Augmented reality and virtual reality continue to buzz hotly as contenders for the next wave of computing. Tech-industry pundits predict enormous future markets reaching hundreds of billions of dollars based on speculation that AR will replace the smartphone.
The technology looks promising, but other smartphone killers haven’t panned out: Google Glass and smart watches. Perhaps the industry is again engaged in wishful thinking, declaring AR as the future emperor and dressing it in imaginary clothes.
The story for VR makes sense. VR goggles provide a far more immersive and compelling display than any 3D display of the past — VR goggles consume your vision with stereo images of fantastic computer-rendered worlds. VR headsets will fly off the shelves as gamers sink into 3D nirvana.
Then, while VR is being adopted for games, people will likely find it enhances other applications, too: 3D sports broadcasts, tourism, education and possibly even social networking, as Facebook’s Oculus hopes. 2016 will be the year for VR as several headsets are out now or coming before the end of the year.
The story for AR is much less straightforward. First of all, although VR and AR technologies sound similar, AR is far more complex because it involves displaying and aligning digital content over the top of objects in the real world. Unlike VR, you cannot turn your phone into an AR headset with a piece of cardboard.
Nevertheless, AR technology is progressing rapidly. I’ve recently tried a number of new AR headsets from Epson, ODG, Meta and Vuzix. Rather than the ghost-like images of just six months ago, the images in the new models are bright and clear, with crisp stereoscopic depth.
The story for AR is much less straightforward.
The field of view is getting wider, though still not approaching the 150+ degrees of human eyes. The headsets are a little too big and heavy, but not terribly so, and they all exhibit attractive geek-chic designs, suitable for wearing in public. The underlying computer vision software is getting better at recognizing objects in the real world and aligning digital objects that match the lighting, transparency and occlusion of the real world.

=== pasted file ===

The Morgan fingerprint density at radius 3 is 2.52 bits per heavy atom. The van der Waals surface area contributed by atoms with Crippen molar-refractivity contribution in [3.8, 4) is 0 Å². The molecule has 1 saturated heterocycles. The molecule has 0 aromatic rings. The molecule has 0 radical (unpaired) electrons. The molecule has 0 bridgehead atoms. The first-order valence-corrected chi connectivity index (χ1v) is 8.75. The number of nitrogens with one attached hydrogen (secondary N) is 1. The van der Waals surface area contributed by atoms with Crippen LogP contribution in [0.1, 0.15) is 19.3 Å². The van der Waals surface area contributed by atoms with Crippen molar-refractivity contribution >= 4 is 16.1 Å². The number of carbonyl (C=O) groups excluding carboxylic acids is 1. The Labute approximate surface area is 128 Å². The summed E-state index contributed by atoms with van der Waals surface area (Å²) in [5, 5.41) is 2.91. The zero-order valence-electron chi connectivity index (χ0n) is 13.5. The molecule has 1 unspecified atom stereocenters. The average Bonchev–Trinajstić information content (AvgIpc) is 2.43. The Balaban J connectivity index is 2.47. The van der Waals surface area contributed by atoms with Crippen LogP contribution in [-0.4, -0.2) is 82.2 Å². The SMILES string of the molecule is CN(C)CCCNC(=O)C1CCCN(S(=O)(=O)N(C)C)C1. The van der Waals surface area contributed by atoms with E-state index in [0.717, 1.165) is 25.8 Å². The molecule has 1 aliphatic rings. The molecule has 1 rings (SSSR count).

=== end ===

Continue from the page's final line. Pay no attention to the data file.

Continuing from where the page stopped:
Still, there are a few problems that AR technology may never solve. First, no one really likes wearing glasses. We tolerate wearing them to correct our vision, but those of us who wear glasses would really rather not. Second, AR glasses are not completely transparent, and your view of the real world is somewhat dimmed by the translucent display optics. Third, there is no way to project “black” onto the glasses, meaning that the real world always shows up within dark areas of digital objects. Finally, there is a disparity in your eyes’ focus between projected images centimeters from your face and real-world objects that are meters away, causing eye fatigue, nausea and breaking the illusion of blended reality.
Can we live without augmenting reality?
Perhaps the technology limitations are minor. More critically, the applications and use cases for AR are simply not as compelling as gaming is for VR. Yes, there are some serious, industrial use cases that have some self-evident value under AR: guiding technicians in the assembly and repair of complex machines, assisting surgeons during operations, alerting pilots and drivers to navigation cues and objects in front of the vehicles and many other complex, mission-critical applications. On the other hand, even for these applications, the demos today are half-baked using simulated or artificially controlled situations.